What flows from this is, first, that to determine what kind of property deserves protection under the property clause cannot be restricted to private law notions of property. To do so would exclude other potential constitutional entitlements that may deserve protection from the ambit of protection under the property clause. It could also inadvertently lead to a failure to subject private law notions of property to constitutional scrutiny in order to ensure that they accord with constitutional norms. Extending our conception of property to embrace constitutional entitlements beyond the original ambit of private common law property will ensure that the property clause does not become an obstacle to the transformation of our society, but central to its achievement. In all of this, the fundamental values of dignity, equality and freedom play a central role. Our conception of property must be derived from the Constitution.
This Court has emphasised that the individual is not an island unto itself. In Pillay, the importance of this was explained:
The notion that ‘we are not islands unto ourselves’ is central to the understanding of the individual in African thought. It is often expressed in the phrase umuntu ngumuntu ngabantu which emphasises ‘communality and the interdependence of the members of a community’ and that every individual is an extension of others.
The other building blocks for the proper conceptualisation of property and the function that its protection will serve have already been laid in FNB:
the protection of property as an individual right is not absolute but subject to societal considerations;
that property should also serve the public good is an idea by no means foreign to pre-constitutional property concepts; and
neither the subjective interest of the owner in the thing owned, nor the economic value of the right of ownership, can determine the characterisation of the right.
That section 25 must be interpreted with the values of dignity, equality and freedom in mind was emphasised in PE Municipality. That case also foreshadows the recognition of instances of property not recognised previously in private law:
The blatant disregard manifested by racist statutes for property rights in the past makes it all the more important that property rights be fully respected in the new dispensation, both by the State and private persons. Yet such rights have to be understood in the context of the need for the orderly opening up or restoration of secure property rights for those denied access to or deprived of them in the past.
In sum, the Constitution imposes new obligations on the courts concerning rights relating to property not previously recognised by the common law. It counterposes to the normal ownership rights of possession, use and occupation, a new and equally relevant right not arbitrarily to be deprived of a home .... The judicial function in these circumstances is not to establish a hierarchical arrangement between the different interests involved, privileging in an abstract and mechanical way the rights of ownership over the right not to be dispossessed of a home, or vice versa.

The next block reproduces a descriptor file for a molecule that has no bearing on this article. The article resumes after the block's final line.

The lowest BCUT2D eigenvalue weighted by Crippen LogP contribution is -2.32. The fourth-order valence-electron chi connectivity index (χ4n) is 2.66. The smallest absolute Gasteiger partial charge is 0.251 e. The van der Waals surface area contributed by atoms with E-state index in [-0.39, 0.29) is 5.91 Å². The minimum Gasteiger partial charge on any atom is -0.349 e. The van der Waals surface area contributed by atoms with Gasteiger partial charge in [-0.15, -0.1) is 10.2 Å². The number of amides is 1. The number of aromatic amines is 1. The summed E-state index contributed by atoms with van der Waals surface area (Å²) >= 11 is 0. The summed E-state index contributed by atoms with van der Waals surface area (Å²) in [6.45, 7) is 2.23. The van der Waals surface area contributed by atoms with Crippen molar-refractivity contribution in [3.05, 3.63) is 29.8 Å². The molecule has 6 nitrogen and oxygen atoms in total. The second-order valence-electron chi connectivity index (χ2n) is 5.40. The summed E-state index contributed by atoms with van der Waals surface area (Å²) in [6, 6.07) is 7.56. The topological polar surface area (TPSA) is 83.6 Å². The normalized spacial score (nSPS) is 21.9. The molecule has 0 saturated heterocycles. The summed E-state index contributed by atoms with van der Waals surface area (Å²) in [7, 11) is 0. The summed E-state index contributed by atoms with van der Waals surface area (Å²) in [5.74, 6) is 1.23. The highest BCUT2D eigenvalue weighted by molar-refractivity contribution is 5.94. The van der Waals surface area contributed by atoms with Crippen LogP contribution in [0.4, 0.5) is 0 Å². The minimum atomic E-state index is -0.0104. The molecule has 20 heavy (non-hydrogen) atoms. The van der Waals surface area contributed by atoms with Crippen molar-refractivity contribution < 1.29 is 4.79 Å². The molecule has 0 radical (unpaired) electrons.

The objective normative values of the Constitution thus require us to determine what kind of property deserves protection under the property clause, by reference to the Constitution itself. The fundamental values of dignity, equality and freedom necessitate a conception of property that allows, on the one hand, for individual self fulfilment in the holding of property, and, on the other, the recognition that the holding of property also carries with it a social obligation not to harm the public good. The function that the protection of holding property must thus, broadly, serve is the attainment of this socially-situated individual self-fulfilment. The function of personal self-fulfilment in this sense is not primarily to advance economic wealth maximisation or the satisfaction of individual preferences, but to secure living a life of dignity in recognition of the dignity of others. And where the holding of property is related to the exercise, protection or advancement of particular individual rights under the Bill of Rights, the level of the protection afforded to that holding will be stronger than where no relation of that kind exists.
Acceptance that the constitutional conception of property may embrace different kinds of entitlements also brings with it the acceptance that, when confronted with legal transitions, the entitlements of the past do not necessarily warrant protection in perpetuity, provided that appropriate and reasonable transitional provisions are made. This consideration underlay this Court’s decision in Agri SA.